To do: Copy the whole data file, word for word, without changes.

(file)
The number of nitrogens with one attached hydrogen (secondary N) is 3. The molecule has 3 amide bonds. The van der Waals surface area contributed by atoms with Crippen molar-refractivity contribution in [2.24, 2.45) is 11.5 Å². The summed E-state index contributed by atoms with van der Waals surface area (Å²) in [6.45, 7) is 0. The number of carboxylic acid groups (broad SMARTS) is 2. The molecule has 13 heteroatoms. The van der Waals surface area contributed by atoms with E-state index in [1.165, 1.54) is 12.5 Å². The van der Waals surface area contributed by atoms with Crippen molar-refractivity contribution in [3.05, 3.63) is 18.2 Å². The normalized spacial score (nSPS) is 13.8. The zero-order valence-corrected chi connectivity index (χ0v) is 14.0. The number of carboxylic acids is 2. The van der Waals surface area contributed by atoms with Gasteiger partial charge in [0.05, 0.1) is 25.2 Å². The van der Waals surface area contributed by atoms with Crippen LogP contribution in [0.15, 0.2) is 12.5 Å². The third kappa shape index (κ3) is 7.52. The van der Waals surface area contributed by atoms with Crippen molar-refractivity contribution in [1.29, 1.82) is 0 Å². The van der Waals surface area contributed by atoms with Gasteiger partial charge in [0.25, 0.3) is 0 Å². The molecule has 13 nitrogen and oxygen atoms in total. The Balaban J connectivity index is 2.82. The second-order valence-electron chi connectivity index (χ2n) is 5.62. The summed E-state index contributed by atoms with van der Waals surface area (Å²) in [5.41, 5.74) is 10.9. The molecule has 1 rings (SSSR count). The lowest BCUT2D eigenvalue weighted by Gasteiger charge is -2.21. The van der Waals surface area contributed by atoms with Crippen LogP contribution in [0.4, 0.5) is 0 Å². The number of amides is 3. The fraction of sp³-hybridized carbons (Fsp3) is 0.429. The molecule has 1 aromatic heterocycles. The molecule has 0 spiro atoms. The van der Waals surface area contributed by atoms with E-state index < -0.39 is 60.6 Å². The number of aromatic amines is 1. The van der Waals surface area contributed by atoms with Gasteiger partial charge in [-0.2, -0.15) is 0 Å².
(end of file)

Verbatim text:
The number of nitrogens with one attached hydrogen (secondary N) is 3. The molecule has 3 amide bonds. The van der Waals surface area contributed by atoms with Crippen molar-refractivity contribution in [2.24, 2.45) is 11.5 Å². The summed E-state index contributed by atoms with van der Waals surface area (Å²) in [6.45, 7) is 0. The number of carboxylic acid groups (broad SMARTS) is 2. The molecule has 13 heteroatoms. The van der Waals surface area contributed by atoms with E-state index in [1.165, 1.54) is 12.5 Å². The van der Waals surface area contributed by atoms with Crippen molar-refractivity contribution in [3.05, 3.63) is 18.2 Å². The normalized spacial score (nSPS) is 13.8. The zero-order valence-corrected chi connectivity index (χ0v) is 14.0. The number of carboxylic acids is 2. The van der Waals surface area contributed by atoms with Gasteiger partial charge in [0.05, 0.1) is 25.2 Å². The van der Waals surface area contributed by atoms with Crippen LogP contribution in [0.15, 0.2) is 12.5 Å². The third kappa shape index (κ3) is 7.52. The van der Waals surface area contributed by atoms with Crippen molar-refractivity contribution in [1.29, 1.82) is 0 Å². The van der Waals surface area contributed by atoms with Gasteiger partial charge in [0.25, 0.3) is 0 Å². The molecule has 13 nitrogen and oxygen atoms in total. The Balaban J connectivity index is 2.82. The second-order valence-electron chi connectivity index (χ2n) is 5.62. The summed E-state index contributed by atoms with van der Waals surface area (Å²) in [5.41, 5.74) is 10.9. The molecule has 1 rings (SSSR count). The lowest BCUT2D eigenvalue weighted by Gasteiger charge is -2.21. The van der Waals surface area contributed by atoms with Crippen LogP contribution in [0.4, 0.5) is 0 Å². The number of amides is 3. The fraction of sp³-hybridized carbons (Fsp3) is 0.429. The molecule has 1 aromatic heterocycles. The molecule has 0 spiro atoms. The van der Waals surface area contributed by atoms with E-state index < -0.39 is 60.6 Å². The number of aromatic amines is 1. The van der Waals surface area contributed by atoms with Gasteiger partial charge in [-0.2, -0.15) is 0 Å².